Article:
He is still the same God today as He was then. Just because we’ve been declared holy by the blood of Christ and allowed to enter God’s presence, doesn’t mean God is any less holy. It simply means He is kind. And merciful. And abounding in love to a thousand generations. Nonetheless, that’s the temptation, isn’t it? To bring God down to our level.  To diminish His excellency.

We’re quick to forget we haven’t been invited to the throne through any means of our own. We’re on the guest list because of Christ. God owes us nothing, yet we owe him everything.

He is still untouchable. He is still to be feared. He is still to be praised. Honored with our mouths and respected in our homes. Yet where has the reverence gone? Why has the adoration subsided?

Oh that we might fear God as Israel did the day they heard His voice and saw the mountain quake at His presence. For we too have heard His voice. Not audibly of course, but in our hearts, the day he called each of us to repentance.

And He is with us. His presence a promise we can hold fast to. Yet He is still God my friend. Holy and awesome, there is none like Him. “To the King of ages, immortal, invisible, the only God, be honor and glory forever and ever. Amen.” 1 Timothy 1:17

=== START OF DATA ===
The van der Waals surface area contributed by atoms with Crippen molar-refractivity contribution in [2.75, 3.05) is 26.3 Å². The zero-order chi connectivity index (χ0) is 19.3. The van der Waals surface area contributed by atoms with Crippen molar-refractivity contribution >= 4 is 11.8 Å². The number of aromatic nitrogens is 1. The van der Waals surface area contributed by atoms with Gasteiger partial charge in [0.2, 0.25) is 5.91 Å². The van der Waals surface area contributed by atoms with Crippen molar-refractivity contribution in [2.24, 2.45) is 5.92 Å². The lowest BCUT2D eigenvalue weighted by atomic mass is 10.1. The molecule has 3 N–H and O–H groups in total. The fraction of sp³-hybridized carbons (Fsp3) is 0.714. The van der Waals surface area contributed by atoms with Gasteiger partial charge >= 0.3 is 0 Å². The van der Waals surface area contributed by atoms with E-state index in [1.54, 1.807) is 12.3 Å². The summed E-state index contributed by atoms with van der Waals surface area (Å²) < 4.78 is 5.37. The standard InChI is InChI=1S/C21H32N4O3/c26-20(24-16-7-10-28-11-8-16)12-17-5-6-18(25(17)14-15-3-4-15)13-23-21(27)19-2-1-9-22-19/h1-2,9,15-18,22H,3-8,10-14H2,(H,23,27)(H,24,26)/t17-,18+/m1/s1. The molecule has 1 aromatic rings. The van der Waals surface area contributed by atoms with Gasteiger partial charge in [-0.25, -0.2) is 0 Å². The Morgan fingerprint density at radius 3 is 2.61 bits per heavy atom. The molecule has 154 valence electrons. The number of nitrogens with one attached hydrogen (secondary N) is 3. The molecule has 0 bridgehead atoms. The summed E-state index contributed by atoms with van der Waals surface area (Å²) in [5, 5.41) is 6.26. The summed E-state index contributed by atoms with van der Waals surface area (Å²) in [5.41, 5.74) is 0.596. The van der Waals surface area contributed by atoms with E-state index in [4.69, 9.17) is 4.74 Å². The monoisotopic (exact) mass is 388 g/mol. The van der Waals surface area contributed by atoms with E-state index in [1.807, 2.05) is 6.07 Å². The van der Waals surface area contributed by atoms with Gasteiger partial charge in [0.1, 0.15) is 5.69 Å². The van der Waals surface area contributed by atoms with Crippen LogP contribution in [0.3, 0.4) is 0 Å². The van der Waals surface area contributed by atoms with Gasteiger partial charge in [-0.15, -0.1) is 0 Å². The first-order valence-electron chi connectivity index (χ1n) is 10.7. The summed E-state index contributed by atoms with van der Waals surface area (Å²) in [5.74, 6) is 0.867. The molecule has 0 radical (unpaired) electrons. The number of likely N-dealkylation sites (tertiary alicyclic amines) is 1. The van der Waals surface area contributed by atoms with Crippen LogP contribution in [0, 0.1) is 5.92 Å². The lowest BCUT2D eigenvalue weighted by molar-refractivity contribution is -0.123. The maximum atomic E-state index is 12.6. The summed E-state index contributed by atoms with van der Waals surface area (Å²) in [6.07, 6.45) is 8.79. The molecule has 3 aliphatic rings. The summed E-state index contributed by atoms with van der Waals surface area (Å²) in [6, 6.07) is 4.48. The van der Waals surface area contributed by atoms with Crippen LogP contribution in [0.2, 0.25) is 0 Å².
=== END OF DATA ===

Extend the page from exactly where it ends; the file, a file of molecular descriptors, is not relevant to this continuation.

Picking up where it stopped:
Contemplate and Evaluate:
Do you think God’s holiness is lost or upheld in the church today? What about in the home?
Why should God’s holiness motivate us to live upright and obedient lives?
What choices have you made to honor God as holy?

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A Water Worth Drinking

There’s just some things I don’t get. Like why our soybeans didn’t grow well this year. Why they charge to see the tractor pull at the county fair. (It should be free.) Why some people can eat anything and everything they want and never gain weight, yet if I look at a piece of cheesecake for too long, I gain two pounds. Seriously, I don’t get it.


Devotional Scripture: Exodus 17:1-7